Thursday, June 17, 2010


The constitution in any democratic state enshrines the rule of law. Any action that operates beyond the framework of the rule of law is considered illegal. It sometimes happens, that the people rise in revolt against the existing administration and through force or threats succeed in altering the constituted organs of government. (Sinco, 1962).

The revolution, being an elemental right, is attributed to the state if it succeeds. It becomes legal since any action attributed to the state is legal. This is the legal and political basis of the doctrine of revolution.

In some other nations, the right to revolt is not included in their organic laws because it implies political instability of the state. From their points of view, to constitutionalize the right to revolt might encourage mob rule and set-off a chain of revolutions for capricious reasons.

The Philippines, provides otherwise. Section 1, Article II of the 1987 Philippine Constitution recognizes that the people, as the ultimate judges of their destiny, can resort to revolution as a matter of right. (De Leon, 1991). It recognizes the inherent right of the people to revolt if sufficiently provoked by oppression or abuses. From the time that the present Constitution took effect, twice that the people of the Philippines have exercised this basic right, but in the in more prudent and peaceful ways. In a span of 15 years, the Filipinos were able to overthrow two administrations haunted by graft and corruption and human rights violations. Those direct state actions were written in history as People Power 1 and People Power 2 respectively.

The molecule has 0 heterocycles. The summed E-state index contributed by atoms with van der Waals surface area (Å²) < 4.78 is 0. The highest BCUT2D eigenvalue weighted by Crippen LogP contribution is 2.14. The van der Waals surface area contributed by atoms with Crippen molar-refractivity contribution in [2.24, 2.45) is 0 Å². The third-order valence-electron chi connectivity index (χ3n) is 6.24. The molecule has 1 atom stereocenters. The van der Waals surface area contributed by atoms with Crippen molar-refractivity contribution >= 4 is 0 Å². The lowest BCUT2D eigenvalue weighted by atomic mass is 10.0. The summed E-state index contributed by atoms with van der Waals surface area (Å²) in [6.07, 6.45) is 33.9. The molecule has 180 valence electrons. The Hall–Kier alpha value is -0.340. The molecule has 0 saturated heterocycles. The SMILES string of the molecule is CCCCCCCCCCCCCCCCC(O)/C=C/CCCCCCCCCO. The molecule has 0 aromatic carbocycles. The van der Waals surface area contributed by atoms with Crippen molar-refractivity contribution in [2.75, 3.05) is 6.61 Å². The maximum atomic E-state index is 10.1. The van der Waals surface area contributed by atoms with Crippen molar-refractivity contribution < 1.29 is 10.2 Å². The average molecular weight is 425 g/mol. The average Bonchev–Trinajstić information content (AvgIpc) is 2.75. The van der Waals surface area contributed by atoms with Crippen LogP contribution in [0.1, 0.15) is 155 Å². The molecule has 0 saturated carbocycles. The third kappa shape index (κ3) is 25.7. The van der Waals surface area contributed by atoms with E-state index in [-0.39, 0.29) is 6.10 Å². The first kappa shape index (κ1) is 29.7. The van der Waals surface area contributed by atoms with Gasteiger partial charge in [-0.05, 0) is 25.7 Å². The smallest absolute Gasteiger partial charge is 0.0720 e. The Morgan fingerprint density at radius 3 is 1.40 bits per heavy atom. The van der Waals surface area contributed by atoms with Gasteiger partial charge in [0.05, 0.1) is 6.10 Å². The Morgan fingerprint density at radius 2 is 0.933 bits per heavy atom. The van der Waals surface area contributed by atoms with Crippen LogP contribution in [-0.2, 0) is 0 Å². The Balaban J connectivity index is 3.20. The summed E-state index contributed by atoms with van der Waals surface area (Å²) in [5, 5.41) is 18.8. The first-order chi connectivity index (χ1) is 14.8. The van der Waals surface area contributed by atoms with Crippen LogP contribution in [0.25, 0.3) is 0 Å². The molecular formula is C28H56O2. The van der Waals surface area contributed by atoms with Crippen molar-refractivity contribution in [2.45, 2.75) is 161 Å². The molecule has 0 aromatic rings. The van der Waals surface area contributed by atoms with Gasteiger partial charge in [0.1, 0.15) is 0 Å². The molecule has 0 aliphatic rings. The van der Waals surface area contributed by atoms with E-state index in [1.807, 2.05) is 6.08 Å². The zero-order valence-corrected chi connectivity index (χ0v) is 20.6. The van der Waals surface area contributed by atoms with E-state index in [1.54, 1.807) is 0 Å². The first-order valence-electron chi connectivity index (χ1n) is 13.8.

1. do you think revolution could save our country?

  2. Secretary Of Health Paulyn Ubial ay isang corrupt ma miyembro ng Gabinete!
    Walang inatupag kundi magbakasyon kahit may sakuna at kinakailangan siya ng kanyang Departamento!
    Palitan si Ubial sa Department of Health!